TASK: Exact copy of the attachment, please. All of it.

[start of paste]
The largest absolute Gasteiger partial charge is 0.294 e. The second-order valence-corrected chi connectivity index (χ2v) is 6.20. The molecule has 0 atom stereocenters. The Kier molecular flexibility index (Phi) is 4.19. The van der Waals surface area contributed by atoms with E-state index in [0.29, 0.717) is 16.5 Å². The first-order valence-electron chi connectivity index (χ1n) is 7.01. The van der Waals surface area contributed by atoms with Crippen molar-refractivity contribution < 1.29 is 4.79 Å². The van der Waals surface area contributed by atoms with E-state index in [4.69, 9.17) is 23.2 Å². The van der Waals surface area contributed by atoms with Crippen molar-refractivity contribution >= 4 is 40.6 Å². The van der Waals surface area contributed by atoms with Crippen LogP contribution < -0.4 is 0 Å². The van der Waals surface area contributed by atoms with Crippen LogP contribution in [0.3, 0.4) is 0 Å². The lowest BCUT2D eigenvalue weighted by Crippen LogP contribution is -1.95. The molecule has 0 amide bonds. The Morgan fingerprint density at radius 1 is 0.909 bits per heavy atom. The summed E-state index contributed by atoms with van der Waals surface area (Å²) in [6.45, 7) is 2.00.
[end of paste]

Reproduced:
The largest absolute Gasteiger partial charge is 0.294 e. The second-order valence-corrected chi connectivity index (χ2v) is 6.20. The molecule has 0 atom stereocenters. The Kier molecular flexibility index (Phi) is 4.19. The van der Waals surface area contributed by atoms with E-state index in [0.29, 0.717) is 16.5 Å². The first-order valence-electron chi connectivity index (χ1n) is 7.01. The van der Waals surface area contributed by atoms with Crippen molar-refractivity contribution < 1.29 is 4.79 Å². The van der Waals surface area contributed by atoms with E-state index in [4.69, 9.17) is 23.2 Å². The van der Waals surface area contributed by atoms with Crippen molar-refractivity contribution >= 4 is 40.6 Å². The van der Waals surface area contributed by atoms with Crippen LogP contribution < -0.4 is 0 Å². The van der Waals surface area contributed by atoms with Crippen LogP contribution in [0.3, 0.4) is 0 Å². The lowest BCUT2D eigenvalue weighted by Crippen LogP contribution is -1.95. The molecule has 0 amide bonds. The Morgan fingerprint density at radius 1 is 0.909 bits per heavy atom. The summed E-state index contributed by atoms with van der Waals surface area (Å²) in [6.45, 7) is 2.00.